An intimate look at a larger than life character, John Wojtowicz, who could have done anything. He had that rare charisma and forceful personality (not to mention survival instinct) which attracted others and gave him intense self-belief.
But Wojtowicz was a hedonist and a libertine and his aspirations were for a good time. The wild ride of his life took him many places, but his notoriety came from a failed attempt to rob a Brooklyn bank. The bizarre story became the acclaimed 1975 film Dog Day Afternoon - directed by Sidney Lumet and starring Al Pacino.
Wojtowicz robbed the bank in an attempt to finance his lover's sex change operation. Ernie/Liz and John had been married in a Village bar and called each other husband and wife. Wojtowicz did not support the operation until Ernie/Liz became suicidal. He then hatched the plan with a couple of of other guys, was thwarted at a couple of other banks and then hit on a likely target. Wojtowicz had actually worked at a bank before serving in Vietnam. The robbery was interrupted in progress, the gunmen took hostages and a long stand-off ensued. Wojtowicz went to jail and his accomplice was killed by FBI.
Wojtowicz loved the attention and began calling himself The Dog. He laid his life bare for filmmakers Allison Berg and Frank Keraudren, giving interviews for ten years. He is a storyteller and a fabulist and it is actually a wonderful touch that you never really know when his outrageous stories are true. He had few vices, he explains, but he loved sex and that ruled his life. This took him into the gay liberation movement of the 1970s where he found both sex and love. He loved deeply and would do anything for those he cared about (except be monogamous). He had a long-suffering (female) wife and a mother almost as unusual as he was.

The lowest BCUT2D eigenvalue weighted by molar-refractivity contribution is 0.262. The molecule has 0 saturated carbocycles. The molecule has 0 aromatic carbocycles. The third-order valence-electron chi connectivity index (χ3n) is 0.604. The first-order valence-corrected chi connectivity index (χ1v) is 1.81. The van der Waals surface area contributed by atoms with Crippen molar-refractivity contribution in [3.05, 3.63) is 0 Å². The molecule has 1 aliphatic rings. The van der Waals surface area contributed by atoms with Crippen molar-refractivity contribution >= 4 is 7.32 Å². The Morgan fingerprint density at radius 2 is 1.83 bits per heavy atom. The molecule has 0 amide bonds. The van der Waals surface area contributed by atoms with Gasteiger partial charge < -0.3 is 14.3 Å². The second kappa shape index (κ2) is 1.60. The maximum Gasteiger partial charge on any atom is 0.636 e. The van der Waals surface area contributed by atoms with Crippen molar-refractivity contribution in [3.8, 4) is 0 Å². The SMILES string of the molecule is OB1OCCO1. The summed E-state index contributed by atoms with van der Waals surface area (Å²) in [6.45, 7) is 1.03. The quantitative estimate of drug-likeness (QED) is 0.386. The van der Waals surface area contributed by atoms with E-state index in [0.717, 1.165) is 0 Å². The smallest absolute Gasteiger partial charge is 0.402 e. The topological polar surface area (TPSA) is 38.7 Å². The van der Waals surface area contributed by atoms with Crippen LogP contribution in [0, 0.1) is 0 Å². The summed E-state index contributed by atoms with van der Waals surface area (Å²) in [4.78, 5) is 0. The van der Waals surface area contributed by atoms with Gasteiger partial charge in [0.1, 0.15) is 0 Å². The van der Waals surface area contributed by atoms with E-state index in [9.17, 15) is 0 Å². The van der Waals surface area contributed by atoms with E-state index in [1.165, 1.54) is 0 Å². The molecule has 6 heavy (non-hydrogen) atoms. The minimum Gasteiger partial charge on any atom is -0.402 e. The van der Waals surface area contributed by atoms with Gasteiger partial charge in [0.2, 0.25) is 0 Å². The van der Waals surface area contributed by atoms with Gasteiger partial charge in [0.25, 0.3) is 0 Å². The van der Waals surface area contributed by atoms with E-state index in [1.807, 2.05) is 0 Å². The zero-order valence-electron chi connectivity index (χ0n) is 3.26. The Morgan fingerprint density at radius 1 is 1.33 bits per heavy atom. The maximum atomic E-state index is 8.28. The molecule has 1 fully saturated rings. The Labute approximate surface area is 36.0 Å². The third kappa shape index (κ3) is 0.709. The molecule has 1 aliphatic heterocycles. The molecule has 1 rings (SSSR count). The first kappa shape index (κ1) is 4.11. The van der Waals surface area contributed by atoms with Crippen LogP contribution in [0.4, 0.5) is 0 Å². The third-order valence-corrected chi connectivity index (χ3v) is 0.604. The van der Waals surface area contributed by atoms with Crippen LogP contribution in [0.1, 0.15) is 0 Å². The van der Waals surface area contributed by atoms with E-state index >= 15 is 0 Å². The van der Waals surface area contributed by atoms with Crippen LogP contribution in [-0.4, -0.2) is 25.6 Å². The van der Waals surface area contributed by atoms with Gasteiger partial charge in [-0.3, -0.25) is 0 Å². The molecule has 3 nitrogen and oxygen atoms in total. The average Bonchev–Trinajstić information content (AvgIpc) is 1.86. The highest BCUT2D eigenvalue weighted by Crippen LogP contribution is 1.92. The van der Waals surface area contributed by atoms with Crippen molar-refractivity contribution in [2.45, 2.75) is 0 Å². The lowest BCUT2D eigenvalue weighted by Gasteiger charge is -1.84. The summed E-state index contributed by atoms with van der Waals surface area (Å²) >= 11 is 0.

The Dog takes place in a time which, while recent enough, seems white-washed from history. His seedy, gritty New York is nothing like the city today. Archival footage shows wild times, including a gay protest at the marriage bureau where a caller is asked if they are gay and then told, sorry, they can't get married. It was a time when a reporter could just call up a bank under siege and talk to the robbers and when everyone in Brooklyn crowded the streets to get a look at what was going on. It was a time when people were less media-savvy, and the period interviews from witnesses and hostages of the robbery are so much more revealing than the equivalent today. Period footage is extensive and used fantastically. And you can't help but be fascinated by the contemporary interviews and scenes which are deeply emotional affecting and often very funny.
In the end this is a sad story and Wojtowicz is an intensely sad character. Wojtowicz survived the Vietnam War, the AIDS crisis of the 80s and federal prison. But his life was a mess. The film is entertaining and I highly recommend it. A truly strange story which never gets boring.